With the passing of Senate Bill 129 prohibiting diversity, equity and inclusion (DEI) programs, many state colleges and agencies are scrambling to adjust their policies before the ban goes into effect in October.

However, Gadsden Mayor Craig Ford, who created the city's first director of diversity, equity and inclusion position after being elected in 2022, isn't concerned about the bill and has no intention of changing how his administration operates.

"To paraphrase Rhett Butler: Frankly, I don't give a damn about that bill," he told 1819 News. "It doesn't improve the life of a single citizen in my city. Gadsden residents want their roads fixed, their streets cleaned, and a whisper of hope about their economic future and quality of life."

Despite having DEI in the title, Ford said the bill did not address the DEI director position, currently held by Ruth Moffatt.

"Nothing in that law applies to Mrs. Moffatt's position, which confirms that the fly-by-night political consultants behind it have no idea what they are talking about," he said. "So far, Mrs. Moffatt's work has been focused on serving veterans, children with disabilities, senior citizens, mothers, infants, and entrepreneurs, to name a few."

Moffatt said in a statement to 1819 News that her position is "all about helping take care of Gadsden's vulnerable populations."

She said, "I work with the City's Community Development Department, the Gadsden Transit Services, the Gadsden-Etowah Emergency Management Agency, the Family Success Center, the Gadsden Museum of Art and History, the City's Cemeteries, the Municipal Court, and more."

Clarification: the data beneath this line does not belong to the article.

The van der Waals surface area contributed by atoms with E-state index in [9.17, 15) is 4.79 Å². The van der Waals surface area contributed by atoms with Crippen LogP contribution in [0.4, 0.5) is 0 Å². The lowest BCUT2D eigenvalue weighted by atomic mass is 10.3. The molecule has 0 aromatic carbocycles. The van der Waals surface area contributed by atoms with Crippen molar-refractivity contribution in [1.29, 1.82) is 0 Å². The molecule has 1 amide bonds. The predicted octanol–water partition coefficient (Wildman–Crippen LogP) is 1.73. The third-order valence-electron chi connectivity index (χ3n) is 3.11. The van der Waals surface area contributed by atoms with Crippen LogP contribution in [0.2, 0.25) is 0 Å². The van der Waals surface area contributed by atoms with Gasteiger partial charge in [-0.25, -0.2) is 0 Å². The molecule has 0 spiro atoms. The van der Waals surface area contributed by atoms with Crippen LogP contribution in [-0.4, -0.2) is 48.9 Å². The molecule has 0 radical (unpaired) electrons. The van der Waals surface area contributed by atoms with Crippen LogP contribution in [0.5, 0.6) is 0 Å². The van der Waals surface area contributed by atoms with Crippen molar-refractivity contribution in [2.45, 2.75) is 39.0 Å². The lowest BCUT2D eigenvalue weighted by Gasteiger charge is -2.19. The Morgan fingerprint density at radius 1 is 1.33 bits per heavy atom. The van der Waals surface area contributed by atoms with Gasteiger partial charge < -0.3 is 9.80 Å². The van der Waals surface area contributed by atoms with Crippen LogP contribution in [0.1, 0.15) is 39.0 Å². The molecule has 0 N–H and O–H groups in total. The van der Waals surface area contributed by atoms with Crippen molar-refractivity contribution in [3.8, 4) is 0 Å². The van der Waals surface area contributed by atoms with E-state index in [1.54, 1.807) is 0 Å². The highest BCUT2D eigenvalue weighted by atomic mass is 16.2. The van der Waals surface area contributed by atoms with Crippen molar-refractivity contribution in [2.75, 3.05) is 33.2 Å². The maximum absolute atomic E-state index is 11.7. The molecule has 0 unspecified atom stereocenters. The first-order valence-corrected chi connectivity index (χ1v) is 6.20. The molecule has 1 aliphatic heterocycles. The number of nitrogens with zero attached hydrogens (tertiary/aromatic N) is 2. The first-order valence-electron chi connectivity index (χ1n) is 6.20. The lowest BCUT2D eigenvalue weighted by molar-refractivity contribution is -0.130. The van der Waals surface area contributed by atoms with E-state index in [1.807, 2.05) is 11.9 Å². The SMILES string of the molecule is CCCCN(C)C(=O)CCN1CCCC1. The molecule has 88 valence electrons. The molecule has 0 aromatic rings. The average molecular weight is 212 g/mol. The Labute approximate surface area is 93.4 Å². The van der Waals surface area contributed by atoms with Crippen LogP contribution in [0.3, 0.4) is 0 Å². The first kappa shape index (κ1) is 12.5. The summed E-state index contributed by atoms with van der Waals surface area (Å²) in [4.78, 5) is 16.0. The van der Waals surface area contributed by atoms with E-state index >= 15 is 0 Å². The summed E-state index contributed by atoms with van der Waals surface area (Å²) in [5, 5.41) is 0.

Among the many projects she's worked on since being the first person to hold the position, she listed providing access to free public transit to veterans, erecting playgrounds and ballfields for children with disabilities, paving the roads and streets of low-to-moderate income neighborhoods, installing Alabama's third Safe Haven Baby Box, adding new mental health services through our municipal court, supporting training for first responders to help prevent human trafficking and abuse, and holding outside agencies accountable and fiscally responsible for their use of taxpayer funds.

"You see, there are many types of diversity and many ways to describe diversity," she said. "All of the things I've worked on and am working on involve facilitating the community's resources for optimum access to quality of life, particularly for residents most in need. That's diversity. The citizens who have benefited from my work, through the vision of Mayor Ford and the Gadsden City Council, benefitted because they are now more included in their city's future. That's inclusion.

"At their greatest time of need, they were offered a little support that recognized they mattered to their city. That's equity… [T]he City of Gadsden does not engage in the activities outlined in this new law, nor do we intend to. So, we will continue to comply with all applicable laws while serving the citizens of Gadsden to the best of our ability."

Mayor Ford made it clear neither Moffatt nor the DEI director position would be going anywhere regardless of the new law.

"If these citizens are the ones state lawmakers want us to stop serving, they can come up here to Gadsden and tell them to their faces why they don't matter as much as scoring headlines or political pandering," he said. "I'll be sure to have the cameras rolling! Until then, Mrs. Moffatt's work is working for Gadsden, and as long as that is the case, she will have a spot on my team."

To connect with the story's author or comment, email daniel.taylor@1819news.com or find him on Twitter and Facebook.

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